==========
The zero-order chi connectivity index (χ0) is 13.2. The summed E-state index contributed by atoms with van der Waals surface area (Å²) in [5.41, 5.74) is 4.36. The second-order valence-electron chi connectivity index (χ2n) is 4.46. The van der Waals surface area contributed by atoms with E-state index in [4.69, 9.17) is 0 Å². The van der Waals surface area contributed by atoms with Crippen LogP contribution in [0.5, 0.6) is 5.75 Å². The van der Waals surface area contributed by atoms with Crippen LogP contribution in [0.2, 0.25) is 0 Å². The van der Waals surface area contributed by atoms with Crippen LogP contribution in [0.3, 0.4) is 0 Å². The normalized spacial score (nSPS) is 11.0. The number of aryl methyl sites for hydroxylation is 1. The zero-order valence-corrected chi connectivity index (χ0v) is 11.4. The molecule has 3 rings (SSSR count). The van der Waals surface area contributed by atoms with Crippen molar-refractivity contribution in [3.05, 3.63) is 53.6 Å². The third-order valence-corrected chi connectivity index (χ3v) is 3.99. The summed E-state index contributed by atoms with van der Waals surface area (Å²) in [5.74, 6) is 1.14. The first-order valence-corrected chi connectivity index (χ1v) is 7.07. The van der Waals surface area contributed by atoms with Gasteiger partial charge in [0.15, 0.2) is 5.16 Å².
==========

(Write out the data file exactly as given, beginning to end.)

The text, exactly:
The zero-order chi connectivity index (χ0) is 13.2. The summed E-state index contributed by atoms with van der Waals surface area (Å²) in [5.41, 5.74) is 4.36. The second-order valence-electron chi connectivity index (χ2n) is 4.46. The van der Waals surface area contributed by atoms with E-state index in [4.69, 9.17) is 0 Å². The van der Waals surface area contributed by atoms with Crippen LogP contribution in [0.5, 0.6) is 5.75 Å². The van der Waals surface area contributed by atoms with Crippen LogP contribution in [0.2, 0.25) is 0 Å². The van der Waals surface area contributed by atoms with Crippen LogP contribution in [0.3, 0.4) is 0 Å². The normalized spacial score (nSPS) is 11.0. The number of aryl methyl sites for hydroxylation is 1. The zero-order valence-corrected chi connectivity index (χ0v) is 11.4. The molecule has 3 rings (SSSR count). The van der Waals surface area contributed by atoms with Crippen molar-refractivity contribution in [3.05, 3.63) is 53.6 Å². The third-order valence-corrected chi connectivity index (χ3v) is 3.99. The summed E-state index contributed by atoms with van der Waals surface area (Å²) in [5.74, 6) is 1.14. The first-order valence-corrected chi connectivity index (χ1v) is 7.07. The van der Waals surface area contributed by atoms with Gasteiger partial charge in [0.15, 0.2) is 5.16 Å².